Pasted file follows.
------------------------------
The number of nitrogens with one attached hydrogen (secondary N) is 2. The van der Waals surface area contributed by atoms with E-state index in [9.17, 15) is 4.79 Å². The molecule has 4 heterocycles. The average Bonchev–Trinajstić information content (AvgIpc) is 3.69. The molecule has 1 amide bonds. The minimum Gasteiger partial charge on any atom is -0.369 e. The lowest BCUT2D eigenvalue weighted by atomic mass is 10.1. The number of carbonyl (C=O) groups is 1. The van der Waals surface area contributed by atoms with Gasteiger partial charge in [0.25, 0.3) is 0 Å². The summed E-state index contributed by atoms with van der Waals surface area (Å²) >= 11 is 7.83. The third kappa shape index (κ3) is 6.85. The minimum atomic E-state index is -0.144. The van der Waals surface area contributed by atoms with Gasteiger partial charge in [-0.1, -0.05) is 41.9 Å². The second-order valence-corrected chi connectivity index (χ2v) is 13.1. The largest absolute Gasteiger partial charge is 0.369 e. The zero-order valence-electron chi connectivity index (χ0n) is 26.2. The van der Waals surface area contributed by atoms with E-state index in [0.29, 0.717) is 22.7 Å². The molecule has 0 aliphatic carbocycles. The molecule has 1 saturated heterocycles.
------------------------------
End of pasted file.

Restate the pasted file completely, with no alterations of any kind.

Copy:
The number of nitrogens with one attached hydrogen (secondary N) is 2. The van der Waals surface area contributed by atoms with E-state index in [9.17, 15) is 4.79 Å². The molecule has 4 heterocycles. The average Bonchev–Trinajstić information content (AvgIpc) is 3.69. The molecule has 1 amide bonds. The minimum Gasteiger partial charge on any atom is -0.369 e. The lowest BCUT2D eigenvalue weighted by atomic mass is 10.1. The number of carbonyl (C=O) groups is 1. The van der Waals surface area contributed by atoms with Gasteiger partial charge in [0.25, 0.3) is 0 Å². The summed E-state index contributed by atoms with van der Waals surface area (Å²) >= 11 is 7.83. The third kappa shape index (κ3) is 6.85. The minimum atomic E-state index is -0.144. The van der Waals surface area contributed by atoms with Gasteiger partial charge in [-0.1, -0.05) is 41.9 Å². The second-order valence-corrected chi connectivity index (χ2v) is 13.1. The largest absolute Gasteiger partial charge is 0.369 e. The zero-order valence-electron chi connectivity index (χ0n) is 26.2. The van der Waals surface area contributed by atoms with E-state index in [0.29, 0.717) is 22.7 Å². The molecule has 0 aliphatic carbocycles. The molecule has 1 saturated heterocycles.